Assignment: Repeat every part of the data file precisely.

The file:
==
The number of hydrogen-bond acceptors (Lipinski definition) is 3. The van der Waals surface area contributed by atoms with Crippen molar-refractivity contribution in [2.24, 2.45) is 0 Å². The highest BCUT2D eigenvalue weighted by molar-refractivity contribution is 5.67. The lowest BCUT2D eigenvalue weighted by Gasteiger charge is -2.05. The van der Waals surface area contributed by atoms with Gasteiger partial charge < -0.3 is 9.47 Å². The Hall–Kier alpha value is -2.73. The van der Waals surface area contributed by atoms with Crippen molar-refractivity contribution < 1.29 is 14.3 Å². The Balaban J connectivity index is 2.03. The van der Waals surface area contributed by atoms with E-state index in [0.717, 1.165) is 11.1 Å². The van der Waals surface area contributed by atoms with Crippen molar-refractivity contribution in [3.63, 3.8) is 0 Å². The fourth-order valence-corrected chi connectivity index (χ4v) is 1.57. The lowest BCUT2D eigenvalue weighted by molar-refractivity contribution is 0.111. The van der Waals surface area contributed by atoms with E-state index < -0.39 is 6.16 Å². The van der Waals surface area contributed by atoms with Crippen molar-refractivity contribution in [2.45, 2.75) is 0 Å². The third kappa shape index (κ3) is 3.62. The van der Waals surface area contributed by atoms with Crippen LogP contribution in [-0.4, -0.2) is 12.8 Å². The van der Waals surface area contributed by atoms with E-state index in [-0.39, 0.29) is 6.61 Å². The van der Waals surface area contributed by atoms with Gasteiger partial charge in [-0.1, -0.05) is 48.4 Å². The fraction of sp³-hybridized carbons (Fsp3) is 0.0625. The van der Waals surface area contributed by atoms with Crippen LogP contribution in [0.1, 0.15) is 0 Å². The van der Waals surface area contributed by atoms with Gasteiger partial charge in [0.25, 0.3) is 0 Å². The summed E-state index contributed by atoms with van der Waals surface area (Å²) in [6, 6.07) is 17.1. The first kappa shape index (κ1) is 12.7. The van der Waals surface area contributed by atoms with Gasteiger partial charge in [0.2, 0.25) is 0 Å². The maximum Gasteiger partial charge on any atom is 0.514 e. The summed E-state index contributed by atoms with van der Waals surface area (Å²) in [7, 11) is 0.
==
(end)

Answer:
The number of hydrogen-bond acceptors (Lipinski definition) is 3. The van der Waals surface area contributed by atoms with Crippen molar-refractivity contribution in [2.24, 2.45) is 0 Å². The highest BCUT2D eigenvalue weighted by molar-refractivity contribution is 5.67. The lowest BCUT2D eigenvalue weighted by Gasteiger charge is -2.05. The van der Waals surface area contributed by atoms with Gasteiger partial charge < -0.3 is 9.47 Å². The Hall–Kier alpha value is -2.73. The van der Waals surface area contributed by atoms with Crippen molar-refractivity contribution < 1.29 is 14.3 Å². The Balaban J connectivity index is 2.03. The van der Waals surface area contributed by atoms with E-state index in [0.717, 1.165) is 11.1 Å². The van der Waals surface area contributed by atoms with Crippen molar-refractivity contribution in [3.63, 3.8) is 0 Å². The fourth-order valence-corrected chi connectivity index (χ4v) is 1.57. The lowest BCUT2D eigenvalue weighted by molar-refractivity contribution is 0.111. The van der Waals surface area contributed by atoms with E-state index < -0.39 is 6.16 Å². The van der Waals surface area contributed by atoms with Crippen molar-refractivity contribution in [2.45, 2.75) is 0 Å². The third kappa shape index (κ3) is 3.62. The van der Waals surface area contributed by atoms with Crippen LogP contribution in [-0.4, -0.2) is 12.8 Å². The van der Waals surface area contributed by atoms with E-state index in [-0.39, 0.29) is 6.61 Å². The van der Waals surface area contributed by atoms with Gasteiger partial charge in [-0.1, -0.05) is 48.4 Å². The fraction of sp³-hybridized carbons (Fsp3) is 0.0625. The van der Waals surface area contributed by atoms with Crippen LogP contribution in [0.1, 0.15) is 0 Å². The van der Waals surface area contributed by atoms with Gasteiger partial charge in [0.25, 0.3) is 0 Å². The summed E-state index contributed by atoms with van der Waals surface area (Å²) in [6, 6.07) is 17.1. The first kappa shape index (κ1) is 12.7. The van der Waals surface area contributed by atoms with Gasteiger partial charge in [0.2, 0.25) is 0 Å². The maximum Gasteiger partial charge on any atom is 0.514 e. The summed E-state index contributed by atoms with van der Waals surface area (Å²) in [7, 11) is 0.